"When does life begin?" is not your standard political question, but it's forcing the debate behind one of the hottest topics in Washington -- stem cell research.
As President Bush ponders whether to allow federal funding for research using stem cells from discarded human embryos, Jewish ethicists and groups are debating the finer moral points of the issue.
Like the president, some groups are still delaying a formal position, but most ethicists agree that Jewish tradition allows embryos to be destroyed if the research has the potential to benefit society.
Admittedly, it's difficult to find traditional Jewish sources that address stem cell research directly, says Prof. Paul Root Wolpe, an ethicist at the Center for Bioethics at the University of Pennsylvania. Instead, Jewish ethicists are extrapolating from the Jewish legal tradition and rabbinic commentaries.
Many authorities cite the Jewish tradition's imperative to heal and the concept of pikuach nefesh -- the responsibility to save human life, which overrides almost all other laws -- to approve a broad range of medical experimentation.
A stem cell is a special kind of cell that has a unique capacity to renew itself and to develop into specialized cell types.
Researchers use stem cells to replace cells that are damaged or diseased. Many believe stem cell research can lead to cures for Parkinson's disease, Alzheimer's, diabetes, multiple sclerosis, heart disease and more.
Hadassah: The Women's Zionist Organization of America is in favor of stem cell research, as is the National Council of Jewish Women. The Jewish Council for Public Affairs has yet to take a formal stand on the issue.
Jewish tradition places minimal life value in early-stage embryos outside the womb, since the Talmud defines any embryo up to 40 days old "as if it were mere fluid." Forty days roughly corresponds to the onset of "quickening," the first noticeable movement of a fetus in a womb.
In addition, the location of an embryo -- that is, whether it is inside a woman's uterus or in a lab -- also makes a difference.
Embryos that remain outside the womb have no chance to become children, and therefore it is a "mitzvah" to use those embryos for research, according to Rabbi Elliot Dorff, rector and professor of philosophy at the University of Judaism in Los Angeles.
"It's not only permitted, there is a Jewish mandate to do so," Dorff said.
Others are less certain.
"There's potential life here, and we need to respect that and be cautious," said Rabbi Aaron Mackler, professor of theology at Duquesne University in Pittsburgh. Mackler, who supports stem cell research, notes that using embryos taken from fertility clinics makes the case for research easier, because those embryos already have been created -- for the purposes of in-vitro fertilization.
Dorff, who wrote a book on Jewish medical ethics, said creating an embryo specifically to be a source of stem cells is permissible, but less morally justifiable.
Current recommendations of the National Institutes of Health (NIH) state that federal funding should go only for research on frozen embryos that are slated to be discarded.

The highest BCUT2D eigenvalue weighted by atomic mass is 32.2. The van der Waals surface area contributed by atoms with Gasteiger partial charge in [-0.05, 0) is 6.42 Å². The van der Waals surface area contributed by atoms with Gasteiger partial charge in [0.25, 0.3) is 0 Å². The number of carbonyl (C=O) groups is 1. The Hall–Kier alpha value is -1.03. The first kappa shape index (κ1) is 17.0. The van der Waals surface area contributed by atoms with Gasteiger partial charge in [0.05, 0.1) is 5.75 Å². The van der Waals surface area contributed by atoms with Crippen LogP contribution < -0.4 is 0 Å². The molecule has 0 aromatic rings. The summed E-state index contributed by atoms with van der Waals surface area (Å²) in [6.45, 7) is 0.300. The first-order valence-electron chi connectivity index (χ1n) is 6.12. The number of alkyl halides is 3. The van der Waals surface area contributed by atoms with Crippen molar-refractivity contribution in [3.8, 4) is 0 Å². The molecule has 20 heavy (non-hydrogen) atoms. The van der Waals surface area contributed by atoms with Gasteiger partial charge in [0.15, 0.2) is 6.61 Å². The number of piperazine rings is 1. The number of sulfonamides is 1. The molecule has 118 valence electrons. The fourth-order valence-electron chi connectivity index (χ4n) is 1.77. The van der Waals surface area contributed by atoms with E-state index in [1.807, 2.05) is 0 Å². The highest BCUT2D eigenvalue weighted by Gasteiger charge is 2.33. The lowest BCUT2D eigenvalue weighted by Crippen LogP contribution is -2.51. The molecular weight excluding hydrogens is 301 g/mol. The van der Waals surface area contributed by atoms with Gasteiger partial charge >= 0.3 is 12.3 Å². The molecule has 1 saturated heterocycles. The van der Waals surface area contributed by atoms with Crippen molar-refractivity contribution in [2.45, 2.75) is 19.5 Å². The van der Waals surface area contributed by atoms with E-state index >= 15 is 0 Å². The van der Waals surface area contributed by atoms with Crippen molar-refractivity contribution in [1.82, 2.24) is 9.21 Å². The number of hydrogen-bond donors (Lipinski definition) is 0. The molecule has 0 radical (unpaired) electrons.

Early this year, Bush asked the Department of Health and Human Services to review stem cell research.
Government oversight of stem cell research could result in better research and quicker results, which would bolster the ethical argument for proceeding with federal funding, according to Ruth Macklin, professor of bioethics at the Albert Einstein College of Medicine in New York.
A just-released NIH report found that both embryonic stem cells and adult stem cells "present immense research opportunities for potential therapy."
But while embryonic stem cells can proliferate indefinitely, adult stem cells cannot.
Rabbi Moshe Tendler, professor of Jewish Medical Ethics at Yeshiva University in New York, called stem cell research "the hope of mankind."
"The only hope we have of understanding what's going on in the whole field of oncology, of cancer work, now resides in the stem cell research," he said at a recent event in Washington, D.C.
Tendler criticized a Senate bill that would stop the possibility of stem cell research. "That I believe to be an evil that's being perpetrated on America," he said.
The Orthodox Union and Agudath Israel of America do not have formal positions on the issue. David Zwiebel, the executive vice president for government and public affairs for Agudath Israel, suggested there would not be an ethical problem with using those embryos slated to be discarded, but was unsure whether the group wanted to weigh in on a policy level about use of government funds for the research.
The Reform movement's Union of American Hebrew Congregations sent letters last week to Bush and Department of Health and Human Services Secretary Tommy Thompson in favor of "carefully regulated" federal funding of embryonic stem cell research.
Quoting Deuteronomy, the letter noted that Jewish tradition says that while only God can create life, God has charged humans with doing everything possible to preserve it.
"I have put before you this day life and death. Choose life, that you and your children may live," the letter said.
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